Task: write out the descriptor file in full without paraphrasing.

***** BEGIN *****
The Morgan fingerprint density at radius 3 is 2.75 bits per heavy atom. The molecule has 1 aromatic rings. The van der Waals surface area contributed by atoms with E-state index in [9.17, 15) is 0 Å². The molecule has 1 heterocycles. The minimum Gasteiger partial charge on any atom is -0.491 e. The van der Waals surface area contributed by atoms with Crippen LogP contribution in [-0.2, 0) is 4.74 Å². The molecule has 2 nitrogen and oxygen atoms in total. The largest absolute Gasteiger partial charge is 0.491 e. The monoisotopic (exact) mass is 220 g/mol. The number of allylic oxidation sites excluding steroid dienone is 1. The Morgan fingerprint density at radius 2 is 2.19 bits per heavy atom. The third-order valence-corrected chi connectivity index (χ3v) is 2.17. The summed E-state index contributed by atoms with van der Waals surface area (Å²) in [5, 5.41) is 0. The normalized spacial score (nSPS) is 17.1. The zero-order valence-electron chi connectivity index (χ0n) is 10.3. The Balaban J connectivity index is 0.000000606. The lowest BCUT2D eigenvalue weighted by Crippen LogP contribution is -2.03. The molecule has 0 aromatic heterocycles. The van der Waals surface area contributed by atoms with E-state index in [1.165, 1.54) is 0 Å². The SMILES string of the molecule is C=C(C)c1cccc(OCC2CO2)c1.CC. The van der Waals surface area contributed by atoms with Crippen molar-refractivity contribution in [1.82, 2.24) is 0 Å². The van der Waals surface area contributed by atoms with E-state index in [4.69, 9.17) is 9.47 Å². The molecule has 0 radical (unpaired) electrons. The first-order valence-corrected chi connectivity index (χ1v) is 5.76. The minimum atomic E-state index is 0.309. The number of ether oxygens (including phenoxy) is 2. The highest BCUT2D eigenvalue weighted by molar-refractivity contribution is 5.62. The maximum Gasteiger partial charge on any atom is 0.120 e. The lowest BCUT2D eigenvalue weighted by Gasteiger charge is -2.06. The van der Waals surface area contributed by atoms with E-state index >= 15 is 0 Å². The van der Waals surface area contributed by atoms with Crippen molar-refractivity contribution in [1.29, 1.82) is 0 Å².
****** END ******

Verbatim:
The Morgan fingerprint density at radius 3 is 2.75 bits per heavy atom. The molecule has 1 aromatic rings. The van der Waals surface area contributed by atoms with E-state index in [9.17, 15) is 0 Å². The molecule has 1 heterocycles. The minimum Gasteiger partial charge on any atom is -0.491 e. The van der Waals surface area contributed by atoms with Crippen LogP contribution in [-0.2, 0) is 4.74 Å². The molecule has 2 nitrogen and oxygen atoms in total. The largest absolute Gasteiger partial charge is 0.491 e. The monoisotopic (exact) mass is 220 g/mol. The number of allylic oxidation sites excluding steroid dienone is 1. The Morgan fingerprint density at radius 2 is 2.19 bits per heavy atom. The third-order valence-corrected chi connectivity index (χ3v) is 2.17. The summed E-state index contributed by atoms with van der Waals surface area (Å²) in [5, 5.41) is 0. The normalized spacial score (nSPS) is 17.1. The zero-order valence-electron chi connectivity index (χ0n) is 10.3. The Balaban J connectivity index is 0.000000606. The lowest BCUT2D eigenvalue weighted by Crippen LogP contribution is -2.03. The molecule has 0 aromatic heterocycles. The van der Waals surface area contributed by atoms with E-state index in [1.165, 1.54) is 0 Å². The SMILES string of the molecule is C=C(C)c1cccc(OCC2CO2)c1.CC. The van der Waals surface area contributed by atoms with Crippen molar-refractivity contribution in [1.82, 2.24) is 0 Å². The van der Waals surface area contributed by atoms with E-state index in [4.69, 9.17) is 9.47 Å². The molecule has 0 radical (unpaired) electrons. The first-order valence-corrected chi connectivity index (χ1v) is 5.76. The minimum atomic E-state index is 0.309. The number of ether oxygens (including phenoxy) is 2. The highest BCUT2D eigenvalue weighted by molar-refractivity contribution is 5.62. The maximum Gasteiger partial charge on any atom is 0.120 e. The lowest BCUT2D eigenvalue weighted by Gasteiger charge is -2.06. The van der Waals surface area contributed by atoms with E-state index >= 15 is 0 Å². The van der Waals surface area contributed by atoms with Crippen molar-refractivity contribution in [1.29, 1.82) is 0 Å².